Politicians and pro-lifers have strongly criticised a statement by the Health Secretary, saying that people are legally allowed to travel overseas for assisted suicide amid lockdown.
In response to an urgent question by Conservative MP Andrew Mitchell, Matt Hancock told MPs: “Travelling abroad for the purpose of assisted dying is a reasonable excuse and so anyone doing so would not be breaking the law.”
However, during the debate on the impact of coronavirus restrictions on assisted suicide abroad, Congleton MP Fiona Bruce, Chair of the All-Party Parliamentary Pro-Life Group, questioned why some MPs are pushing to make assisted suicide easier at a time of high levels of physical and mental stress.
Mr Mitchell, who asked for the debate, used the opportunity to call for a reform to the law. Currently it remains a criminal offence to encourage or assist the death of another person.
Ms Bruce asked the Health Secretary: “At a time when the whole country is making huge sacrifices to protect life, and at a time of exceptionally high levels of physical and mental stress, and when many people may feel very vulnerable, does the Minister understand and accept the views of many, including in this House, that it would be completely inappropriate – indeed, insensitive – of this Parliament to go anywhere near making access to any form of suicide easier?”
Responding, the Secretary of State for Health, stated that he thought “it is right that debate is taken and led by Parliament rather than by Government”.
Assisted suicide was last voted on, and rejected by 330-118 votes, a clear majority of the 650 MPs in the House of Commons, in Parliament in 2015.
Campaigners have since then tried to use the Courts to change the law on assisted suicide. However, in November 2019 the judges ruled that the court was “not an appropriate forum for the discussion of the sanctity of life.” They rejected a challenge to this ruling in January of this year.
Speaking after the debate, Ms Bruce added: “Since the start of this pandemic we have all spent nine months trying to protect vulnerable lives, particularly, indeed commendably, those in the medical profession.
“The Every Mind Matters campaign this week reported that 30 per cent of people at present are suffering mental health challenges and whilst it is to be strongly hoped that they will recover from these when this temporary crisis ends it is, in view of this deeply concerning statistic, at best insensitive, and at worst irresponsible, for campaigners to try and use this pandemic to push for a change in the law making any form of suicide easier.”
Campaigners in favour of assisted suicide and euthanasia have been pressing for the Government to undertake a review of the law on assisted suicide, but in April this year Ms Bruce sought an assurance from the Lord Chancellor, Robert Buckland MP, that the Government had no intention to initiate a review on this law.
In his response, the Lord Chancellor confirmed that “we don’t currently have any plans to initiate a review of the law in the area or to indeed publish a call for evidence”.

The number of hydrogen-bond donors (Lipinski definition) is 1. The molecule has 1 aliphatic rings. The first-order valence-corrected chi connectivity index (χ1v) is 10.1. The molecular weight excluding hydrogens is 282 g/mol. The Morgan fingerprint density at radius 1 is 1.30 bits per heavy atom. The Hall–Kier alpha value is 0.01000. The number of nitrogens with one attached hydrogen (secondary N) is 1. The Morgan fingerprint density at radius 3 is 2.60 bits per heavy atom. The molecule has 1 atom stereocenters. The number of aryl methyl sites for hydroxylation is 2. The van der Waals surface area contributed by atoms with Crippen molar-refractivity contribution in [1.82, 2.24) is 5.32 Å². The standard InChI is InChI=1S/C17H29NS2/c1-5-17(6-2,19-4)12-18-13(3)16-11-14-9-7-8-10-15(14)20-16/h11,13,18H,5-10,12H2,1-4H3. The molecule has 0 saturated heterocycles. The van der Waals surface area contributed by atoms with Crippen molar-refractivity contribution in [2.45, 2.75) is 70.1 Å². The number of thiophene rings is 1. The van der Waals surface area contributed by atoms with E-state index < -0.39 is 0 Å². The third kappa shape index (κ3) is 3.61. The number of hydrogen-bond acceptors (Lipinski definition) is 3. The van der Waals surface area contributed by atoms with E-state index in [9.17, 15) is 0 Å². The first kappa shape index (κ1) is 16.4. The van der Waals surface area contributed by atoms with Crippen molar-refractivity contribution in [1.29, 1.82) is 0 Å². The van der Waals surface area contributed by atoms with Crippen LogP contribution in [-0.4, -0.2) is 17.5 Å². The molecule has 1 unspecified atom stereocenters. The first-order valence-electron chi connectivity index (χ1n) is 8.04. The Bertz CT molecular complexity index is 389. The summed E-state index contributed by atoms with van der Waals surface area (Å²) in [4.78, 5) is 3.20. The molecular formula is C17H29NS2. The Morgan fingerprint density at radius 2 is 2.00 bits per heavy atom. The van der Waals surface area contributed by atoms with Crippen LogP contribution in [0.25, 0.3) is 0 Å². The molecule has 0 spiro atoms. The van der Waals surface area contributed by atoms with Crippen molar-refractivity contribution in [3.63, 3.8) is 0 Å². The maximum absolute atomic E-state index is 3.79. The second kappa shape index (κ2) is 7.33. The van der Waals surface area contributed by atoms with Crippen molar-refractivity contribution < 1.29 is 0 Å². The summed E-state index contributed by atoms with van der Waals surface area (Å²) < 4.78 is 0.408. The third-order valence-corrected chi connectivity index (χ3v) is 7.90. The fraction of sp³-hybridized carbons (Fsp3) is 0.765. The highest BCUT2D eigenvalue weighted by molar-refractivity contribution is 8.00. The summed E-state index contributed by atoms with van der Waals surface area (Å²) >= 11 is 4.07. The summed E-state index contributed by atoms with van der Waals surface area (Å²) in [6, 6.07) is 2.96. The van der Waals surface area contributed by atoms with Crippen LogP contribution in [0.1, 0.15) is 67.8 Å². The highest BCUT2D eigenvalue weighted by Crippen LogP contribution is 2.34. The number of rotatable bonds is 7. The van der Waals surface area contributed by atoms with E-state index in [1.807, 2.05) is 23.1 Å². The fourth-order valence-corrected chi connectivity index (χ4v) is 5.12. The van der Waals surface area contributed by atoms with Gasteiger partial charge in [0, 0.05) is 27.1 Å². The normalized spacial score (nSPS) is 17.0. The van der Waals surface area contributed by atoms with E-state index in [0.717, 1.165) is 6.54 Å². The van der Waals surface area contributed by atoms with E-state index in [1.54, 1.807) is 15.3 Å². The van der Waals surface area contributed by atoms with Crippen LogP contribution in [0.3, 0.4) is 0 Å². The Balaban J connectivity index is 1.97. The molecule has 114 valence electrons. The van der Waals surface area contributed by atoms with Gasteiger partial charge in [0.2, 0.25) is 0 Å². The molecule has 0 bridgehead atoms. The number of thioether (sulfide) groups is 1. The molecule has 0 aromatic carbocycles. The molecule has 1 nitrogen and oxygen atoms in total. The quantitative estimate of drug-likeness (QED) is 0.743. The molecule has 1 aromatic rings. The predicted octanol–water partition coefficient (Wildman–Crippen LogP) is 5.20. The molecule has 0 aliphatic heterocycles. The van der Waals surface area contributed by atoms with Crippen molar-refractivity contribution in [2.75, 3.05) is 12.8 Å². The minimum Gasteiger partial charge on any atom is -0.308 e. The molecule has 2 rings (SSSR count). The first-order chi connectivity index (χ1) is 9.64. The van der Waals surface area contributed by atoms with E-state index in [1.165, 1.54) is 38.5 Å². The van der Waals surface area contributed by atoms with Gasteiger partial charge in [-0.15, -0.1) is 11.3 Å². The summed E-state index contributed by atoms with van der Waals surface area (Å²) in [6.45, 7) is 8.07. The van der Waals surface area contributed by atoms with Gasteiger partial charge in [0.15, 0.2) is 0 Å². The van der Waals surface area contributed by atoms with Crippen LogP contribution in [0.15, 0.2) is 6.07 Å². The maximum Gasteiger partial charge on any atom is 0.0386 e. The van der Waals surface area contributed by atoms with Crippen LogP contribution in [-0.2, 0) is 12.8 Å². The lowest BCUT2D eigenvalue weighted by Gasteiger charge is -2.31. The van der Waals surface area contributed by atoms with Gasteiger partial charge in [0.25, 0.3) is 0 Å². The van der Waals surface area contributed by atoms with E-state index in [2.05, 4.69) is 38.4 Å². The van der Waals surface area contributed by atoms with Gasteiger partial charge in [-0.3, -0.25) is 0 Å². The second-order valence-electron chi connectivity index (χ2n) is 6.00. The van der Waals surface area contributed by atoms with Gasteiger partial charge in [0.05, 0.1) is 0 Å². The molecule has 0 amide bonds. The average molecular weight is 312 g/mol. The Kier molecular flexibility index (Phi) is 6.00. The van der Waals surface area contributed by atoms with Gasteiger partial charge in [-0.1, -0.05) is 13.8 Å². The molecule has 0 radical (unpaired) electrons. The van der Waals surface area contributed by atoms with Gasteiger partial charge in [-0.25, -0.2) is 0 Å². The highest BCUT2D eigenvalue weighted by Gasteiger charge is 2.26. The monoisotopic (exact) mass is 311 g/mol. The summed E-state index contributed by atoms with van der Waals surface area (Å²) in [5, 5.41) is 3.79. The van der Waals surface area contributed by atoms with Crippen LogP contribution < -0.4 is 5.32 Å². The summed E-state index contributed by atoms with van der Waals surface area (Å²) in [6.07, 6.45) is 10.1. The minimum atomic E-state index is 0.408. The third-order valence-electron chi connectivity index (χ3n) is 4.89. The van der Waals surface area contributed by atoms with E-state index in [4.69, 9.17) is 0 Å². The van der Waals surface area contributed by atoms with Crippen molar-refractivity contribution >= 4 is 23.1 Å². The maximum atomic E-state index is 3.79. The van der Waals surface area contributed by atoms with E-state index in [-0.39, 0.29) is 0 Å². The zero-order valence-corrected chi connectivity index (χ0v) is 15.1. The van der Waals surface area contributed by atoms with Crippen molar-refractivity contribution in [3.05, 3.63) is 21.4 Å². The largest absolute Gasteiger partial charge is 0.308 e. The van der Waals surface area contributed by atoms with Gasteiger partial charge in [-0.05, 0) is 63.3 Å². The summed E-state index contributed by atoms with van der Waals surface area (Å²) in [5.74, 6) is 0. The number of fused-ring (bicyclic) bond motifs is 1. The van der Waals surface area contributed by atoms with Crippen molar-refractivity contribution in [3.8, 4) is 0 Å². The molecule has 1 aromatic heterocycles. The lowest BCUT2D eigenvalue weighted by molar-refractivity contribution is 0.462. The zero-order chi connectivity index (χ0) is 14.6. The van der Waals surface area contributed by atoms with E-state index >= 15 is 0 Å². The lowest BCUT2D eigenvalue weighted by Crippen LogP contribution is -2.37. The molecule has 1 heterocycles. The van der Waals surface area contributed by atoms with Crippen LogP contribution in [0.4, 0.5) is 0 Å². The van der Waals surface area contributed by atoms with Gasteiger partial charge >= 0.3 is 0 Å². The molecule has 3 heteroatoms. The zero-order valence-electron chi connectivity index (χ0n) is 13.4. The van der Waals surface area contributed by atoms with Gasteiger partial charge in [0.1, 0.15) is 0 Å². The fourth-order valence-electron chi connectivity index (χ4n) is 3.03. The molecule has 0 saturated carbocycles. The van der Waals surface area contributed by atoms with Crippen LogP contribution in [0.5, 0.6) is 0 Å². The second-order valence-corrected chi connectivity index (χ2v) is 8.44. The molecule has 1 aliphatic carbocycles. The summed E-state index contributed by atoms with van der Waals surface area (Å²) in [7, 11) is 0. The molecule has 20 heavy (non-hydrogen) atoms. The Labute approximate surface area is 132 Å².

Also speaking in the debate on the impact of coronavirus restrictions on assisted suicide abroad, Conservative MP Scott Benton asked Matt Hancock if he agreed “that rather than facilitating overseas travel for those terminally ill patients, the Government should ensure that they receive world-class palliative care here in the UK”.
The Secretary of State for Health replied: “Yes, I think this is a really important point, because high-quality palliative care and the question directly of assisted dying that is before the House today are not separate questions. They are intimately tied together and whatever view the House takes on assisted dying—and it is for the House—it is the Government’s intention to support and strengthen palliative care to make sure that we give the very best support for people towards the end of their life.”
Bob Blackman MP commented: “A British Medical Association survey of its members on assisted suicide and euthanasia found that 83 per cent of those involved in providing palliative care – those who have the most experience of dealing with people at the end of their lives – would oppose any legalisation of euthanasia, and that 84 per cent declared that they would be unwilling to participate in any such activity. Surely we should be guided, in many ways, by the professionals in this regard.”
Tweeting after the debate, prominent Catholic MP Sir Edward Leigh, said: ‘Endlessly prolonging life is just as unnatural as artificially ending it, but we must oppose euthanasia and assisted dying in all of its forms.
‘If life becomes optional it puts undue pressure on the weak, old and vulnerable.’
Antonia Tully, the Society for the Protection of Unborn Children’s (SPUC) Campaigns director, said: “It is incredible that going abroad to kill yourself is an exception to travel restrictions. At a time when the country is making huge sacrifices to protect human life, why is the Health Secretary giving the green light for vulnerable and sick people to end theirs?
“It is particularly irresponsible to promote suicide at a time when people are already under such enormous pressures and mental health problems are skyrocketing,” she continued. “The loneliness and pressures of lockdown could push already vulnerable people to feel they want to end their lives by assisted suicide. The Government should be doing all it can to support ill and vulnerable people at this time, not telling them it’s fine to go abroad in order to kill themselves.”
Ms Tully added: “Mr Mitchell is determined to change the law on assisted suicide and he will see today’s exchange in the House of Commons as taking this a step forward. The pro-life community continues to oppose any change in the law.”
Picture: Health Secretary Matt Hancock.